Not native English? Maybe consider minimizing text in favor of iconic pics. Like bouncing - !!! and ???. Even though english is my native language, I try to use pics and symbols to make my games international.

    I did not enjoy the regeneration process. Mobs did lots of damage and it took a long time to heal, particularly in that one place in the tutorial where you fall down on 10 mobs.

    I understood the mechanic enough to do it right the first time. By the 2nd time, things were flying over my head - I could barely see them - and the hit boxes were not quite right. The jump/swing behaviors weren't nearly as fluid as I wanted. So, then, I hit the little bubble the wrong way, and at that point, I quit in frustration. I don't remember seeing any actual 'tower defense' stuff.

    Heard of the curse of knowledge? As a developer, I can never see my games for the first time, the way my players do. So, I have to REALLY LISTEN. And, at the same time, I have to see THROUGH their feedback. Maybe they say the animation looks wrong, when what's really bothering them is that the jump/swing/movement control isn't responsive enough. It's a skill I never stop practicing.

    Consider playing DLC QUEST. It's got perfectly fluid jump mechanics.

    Gigi
     
    Last edited: Mar 23, 2015
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  11. AndrewGrayGames

    AndrewGrayGames

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    I have to second this. I try to never critique the creator of something, but your "discussion" of my feedback sounded suspiciously like rebuttals. I understand why this is the case, I'm not faulting you - I did it before on previous projects, and I've done it on my current one once or twice. It's a bad habit, because I'm effectively shutting out the feedback that "[problem] is an issue for [person]." I'm trying to solve this bad habit of mine. (And, yes, diagonal movement will get in my game sometime before the end of the century.)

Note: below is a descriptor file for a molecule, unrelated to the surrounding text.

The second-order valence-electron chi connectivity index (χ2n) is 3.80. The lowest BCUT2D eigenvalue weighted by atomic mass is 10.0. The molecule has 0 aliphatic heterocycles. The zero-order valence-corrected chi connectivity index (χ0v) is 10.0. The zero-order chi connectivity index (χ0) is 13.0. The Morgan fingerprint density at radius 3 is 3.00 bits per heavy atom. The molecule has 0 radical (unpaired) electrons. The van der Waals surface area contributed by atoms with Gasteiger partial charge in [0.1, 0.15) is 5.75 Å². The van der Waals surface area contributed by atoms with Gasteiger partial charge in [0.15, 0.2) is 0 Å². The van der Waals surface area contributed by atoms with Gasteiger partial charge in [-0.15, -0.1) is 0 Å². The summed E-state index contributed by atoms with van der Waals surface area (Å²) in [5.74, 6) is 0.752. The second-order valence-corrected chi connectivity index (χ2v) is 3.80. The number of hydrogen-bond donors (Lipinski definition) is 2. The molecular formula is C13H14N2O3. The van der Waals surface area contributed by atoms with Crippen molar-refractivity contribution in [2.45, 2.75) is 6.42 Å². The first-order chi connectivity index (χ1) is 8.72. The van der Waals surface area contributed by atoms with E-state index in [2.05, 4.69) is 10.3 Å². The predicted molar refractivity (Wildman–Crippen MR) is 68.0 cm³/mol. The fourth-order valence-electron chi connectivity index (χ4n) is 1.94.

My feedback to you - and, note that I'm working on solving this same problem myself - in this case, is not to refute feedback, but also not to roll over and take all feedback as an immediate problem, either. There's parts of your game, based on what you wrote back, that I "didn't get." It's OK that I didn't get it from both of our perspectives. In my case, there's only 1,000 other games out there for me to play. From your perspective, though, it's still OK; instead of explaining to me why it's wrong that I didn't "get it" on those points, those are golden opportunities for you to look at your game, and ask, "Why didn't [person] get [concept]?" One of the earmarks of a good project, is it immediately makes sense.

    An example is from a Weekly Feedback Thread long, long ago, when this forum had just started. What is now my JRPG project, back then was a sidescrolling puzzle-platformer based around summoning objects. Someone mentioned, "this would feel so much better if the character were shooting fireballs," or something to that effect. I wrote paragraphs of rebuttal, because, holy crap, they didn't get it! I want to make a game about a wizard, but not one who shoots lightning out of awkward orifices!

    Fast forward about a month. I changed the project to a JRPG. Why? Because the mechanics didn't fit the concept, and that is what that poster - who, is Gigiwoo, incidentally - was trying to tell me. I wasted quite a bit of time that I could've spent making a new prototype, on arguing about it, because I wasn't looking at what was in front of me: someone's reaction to my work telling me how to make it better. He didn't say, "You need to make Sara the Shieldmage a JRPG!" He just said, "The character would feel more satisfying shooting fireballs than summoning blocks out of hammerspace." The clue that my chosen genre and my concept weren't gelling was there all along.

    And, he was right. Don't be me three and a half months ago! Your problem isn't your use of platforming mechanics and tower defense ideas, it's the execution thereof. Go back and read my feedback not as "telling you your baby is ugly", but instead, "clues to make my game clearer and better." We're all here to help each other; trolls don't usually make it past a day or two (in fact, I think this board has only had a couple of serious, determined trolls. But, not a topic for this topic. And, it's a moot point because we have a Hippo(coder) armed with an unusually powerful ban-hammer.)

    TL;DR - Your baby isn't ugly, I can't see your baby because it's in a suit of plate mail, in a space suit, on the opposite end of the solar system. How are you going to make your baby shine?
     
    Last edited: Mar 23, 2015
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  12. Gigiwoo

    Gigiwoo